BEAKER’S DOZEN by Nancy Kress, Tor Books, August 1998, Hc, 352 pp., ISBN: 0-312-86537-6
Nancy Kress is known as an Idea writer (Capital I with fanfare and flourishes) with a tendency toward polemic. I don’t think the reader can find better examples of both traditions often in the same story as are found in BEAKERS DOZEN. I also don’t think there’s a better capsule summary of both the potential rewards and pitfalls of either approach.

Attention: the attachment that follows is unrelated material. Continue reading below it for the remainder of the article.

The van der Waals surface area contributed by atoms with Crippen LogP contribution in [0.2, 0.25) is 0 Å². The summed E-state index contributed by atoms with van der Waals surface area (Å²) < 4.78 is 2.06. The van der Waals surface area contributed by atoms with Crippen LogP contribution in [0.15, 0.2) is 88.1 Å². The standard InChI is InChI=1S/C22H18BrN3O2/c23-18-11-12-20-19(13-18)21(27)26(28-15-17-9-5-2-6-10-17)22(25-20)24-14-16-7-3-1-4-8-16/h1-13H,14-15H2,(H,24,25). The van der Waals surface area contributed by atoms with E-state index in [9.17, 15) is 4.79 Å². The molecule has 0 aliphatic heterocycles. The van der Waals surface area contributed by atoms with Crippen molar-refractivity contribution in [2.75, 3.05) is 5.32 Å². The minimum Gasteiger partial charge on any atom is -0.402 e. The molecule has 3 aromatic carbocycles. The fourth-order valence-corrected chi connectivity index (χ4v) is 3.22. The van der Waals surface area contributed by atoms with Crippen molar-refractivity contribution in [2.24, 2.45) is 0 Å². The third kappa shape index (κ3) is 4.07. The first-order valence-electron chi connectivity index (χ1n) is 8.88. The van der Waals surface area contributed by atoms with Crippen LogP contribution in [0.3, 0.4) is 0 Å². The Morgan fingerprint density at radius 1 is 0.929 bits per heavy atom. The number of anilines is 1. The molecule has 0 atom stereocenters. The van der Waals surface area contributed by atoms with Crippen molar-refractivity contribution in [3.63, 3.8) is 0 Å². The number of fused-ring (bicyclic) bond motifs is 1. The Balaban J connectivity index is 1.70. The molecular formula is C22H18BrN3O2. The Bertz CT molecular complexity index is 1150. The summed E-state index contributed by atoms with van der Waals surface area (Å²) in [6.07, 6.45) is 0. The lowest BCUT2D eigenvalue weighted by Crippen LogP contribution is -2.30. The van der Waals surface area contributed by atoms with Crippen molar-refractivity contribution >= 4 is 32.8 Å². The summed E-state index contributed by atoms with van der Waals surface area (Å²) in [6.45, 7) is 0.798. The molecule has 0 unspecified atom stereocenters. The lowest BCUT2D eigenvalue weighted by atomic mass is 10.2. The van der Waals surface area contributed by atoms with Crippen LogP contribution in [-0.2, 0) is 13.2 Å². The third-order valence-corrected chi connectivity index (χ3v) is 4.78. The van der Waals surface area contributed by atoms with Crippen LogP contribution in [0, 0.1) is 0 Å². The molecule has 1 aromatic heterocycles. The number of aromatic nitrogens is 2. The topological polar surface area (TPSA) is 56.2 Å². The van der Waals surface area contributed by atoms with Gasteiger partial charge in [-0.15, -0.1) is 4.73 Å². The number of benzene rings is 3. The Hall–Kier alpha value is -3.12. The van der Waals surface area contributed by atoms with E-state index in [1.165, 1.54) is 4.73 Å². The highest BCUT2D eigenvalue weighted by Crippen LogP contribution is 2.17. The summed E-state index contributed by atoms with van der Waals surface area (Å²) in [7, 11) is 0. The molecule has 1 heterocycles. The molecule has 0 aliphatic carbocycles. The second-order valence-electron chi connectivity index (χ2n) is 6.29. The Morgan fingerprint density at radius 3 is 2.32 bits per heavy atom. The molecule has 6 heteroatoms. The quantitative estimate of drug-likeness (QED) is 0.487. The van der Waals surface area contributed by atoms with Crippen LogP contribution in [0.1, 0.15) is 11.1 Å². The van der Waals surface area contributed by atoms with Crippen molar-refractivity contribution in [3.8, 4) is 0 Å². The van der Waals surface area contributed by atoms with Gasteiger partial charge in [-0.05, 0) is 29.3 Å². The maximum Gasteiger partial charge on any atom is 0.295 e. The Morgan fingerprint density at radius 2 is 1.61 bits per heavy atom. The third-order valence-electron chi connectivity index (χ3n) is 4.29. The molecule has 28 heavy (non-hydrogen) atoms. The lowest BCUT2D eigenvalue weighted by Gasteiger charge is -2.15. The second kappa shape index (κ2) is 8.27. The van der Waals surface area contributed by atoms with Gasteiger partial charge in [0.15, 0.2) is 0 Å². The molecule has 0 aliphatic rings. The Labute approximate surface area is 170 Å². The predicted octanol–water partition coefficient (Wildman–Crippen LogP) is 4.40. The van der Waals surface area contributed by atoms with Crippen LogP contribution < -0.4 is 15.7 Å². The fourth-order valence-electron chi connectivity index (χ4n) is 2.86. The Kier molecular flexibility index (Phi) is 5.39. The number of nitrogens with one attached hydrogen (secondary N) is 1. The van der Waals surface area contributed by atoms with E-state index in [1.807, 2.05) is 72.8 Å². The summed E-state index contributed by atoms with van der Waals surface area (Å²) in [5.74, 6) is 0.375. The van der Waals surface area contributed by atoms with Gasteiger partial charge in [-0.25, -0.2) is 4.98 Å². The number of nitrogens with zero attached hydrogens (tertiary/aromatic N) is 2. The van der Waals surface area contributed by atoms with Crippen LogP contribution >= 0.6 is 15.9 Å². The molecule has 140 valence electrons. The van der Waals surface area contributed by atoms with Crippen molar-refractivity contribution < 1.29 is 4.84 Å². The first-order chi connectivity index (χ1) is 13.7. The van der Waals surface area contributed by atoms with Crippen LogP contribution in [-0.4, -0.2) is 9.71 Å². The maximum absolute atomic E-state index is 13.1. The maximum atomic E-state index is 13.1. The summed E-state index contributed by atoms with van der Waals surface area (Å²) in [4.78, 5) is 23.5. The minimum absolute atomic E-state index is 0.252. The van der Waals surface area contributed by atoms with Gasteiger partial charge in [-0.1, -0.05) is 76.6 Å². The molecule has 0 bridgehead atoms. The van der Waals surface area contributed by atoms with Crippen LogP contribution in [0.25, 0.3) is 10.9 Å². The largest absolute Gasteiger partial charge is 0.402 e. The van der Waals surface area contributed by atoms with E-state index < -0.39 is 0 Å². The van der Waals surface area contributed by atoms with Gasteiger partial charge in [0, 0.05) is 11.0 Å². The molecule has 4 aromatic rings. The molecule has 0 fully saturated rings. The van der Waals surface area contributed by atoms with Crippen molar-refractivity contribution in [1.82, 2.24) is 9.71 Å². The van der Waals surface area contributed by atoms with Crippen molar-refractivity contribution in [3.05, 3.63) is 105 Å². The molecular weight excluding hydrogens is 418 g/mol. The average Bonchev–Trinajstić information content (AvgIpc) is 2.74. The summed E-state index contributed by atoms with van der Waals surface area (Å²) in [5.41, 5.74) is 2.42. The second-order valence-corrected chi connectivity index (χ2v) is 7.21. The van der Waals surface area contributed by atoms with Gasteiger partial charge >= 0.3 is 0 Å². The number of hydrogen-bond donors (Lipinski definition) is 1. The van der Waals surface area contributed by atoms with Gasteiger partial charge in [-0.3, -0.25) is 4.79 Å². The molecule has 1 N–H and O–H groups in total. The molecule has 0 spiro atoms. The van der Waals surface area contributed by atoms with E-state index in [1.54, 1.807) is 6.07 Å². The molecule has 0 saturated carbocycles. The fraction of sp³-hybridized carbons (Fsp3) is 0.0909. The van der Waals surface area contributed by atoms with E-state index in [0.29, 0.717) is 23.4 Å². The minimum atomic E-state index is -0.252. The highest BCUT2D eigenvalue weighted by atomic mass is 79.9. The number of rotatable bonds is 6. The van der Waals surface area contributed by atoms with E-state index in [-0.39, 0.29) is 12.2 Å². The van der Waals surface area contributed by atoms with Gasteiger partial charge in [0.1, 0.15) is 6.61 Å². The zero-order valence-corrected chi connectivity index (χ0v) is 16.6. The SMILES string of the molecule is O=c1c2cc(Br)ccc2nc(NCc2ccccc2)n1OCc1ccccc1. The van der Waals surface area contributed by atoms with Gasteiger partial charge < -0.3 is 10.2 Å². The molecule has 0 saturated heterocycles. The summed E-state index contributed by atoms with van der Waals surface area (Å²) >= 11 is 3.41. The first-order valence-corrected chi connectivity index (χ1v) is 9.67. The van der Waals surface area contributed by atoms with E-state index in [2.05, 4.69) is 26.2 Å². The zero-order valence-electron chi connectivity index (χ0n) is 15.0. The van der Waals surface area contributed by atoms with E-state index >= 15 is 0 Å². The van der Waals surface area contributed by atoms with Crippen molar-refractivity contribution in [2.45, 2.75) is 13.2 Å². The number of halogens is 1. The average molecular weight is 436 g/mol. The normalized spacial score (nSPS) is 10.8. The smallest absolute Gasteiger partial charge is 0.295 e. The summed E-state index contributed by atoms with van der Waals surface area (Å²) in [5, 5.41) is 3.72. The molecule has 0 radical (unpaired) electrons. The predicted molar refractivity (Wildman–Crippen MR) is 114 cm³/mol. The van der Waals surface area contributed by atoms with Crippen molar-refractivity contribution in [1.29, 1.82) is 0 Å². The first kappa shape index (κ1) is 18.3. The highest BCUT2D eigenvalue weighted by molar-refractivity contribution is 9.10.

Kress starts the collection with her Hugo Award winning “Beggars in Spain.” This is arguably Kress’s most well known story, and it’s also a good introduction to her fascination with biotech. As the story opens, Roger and Elizabeth Camden are meeting with a geneticist to order the enhancements they wish for their planned child, rather like a young couple of an earlier time might meet the architect of the house they wished to build. The enhancement that Roger–but not Elizabeth—wants most is sleeplessness. He gets his way, with one glitch: instead of a single daughter, two are conceived. One with the enhancement, Leisha, and one, Alice, without. Continue reading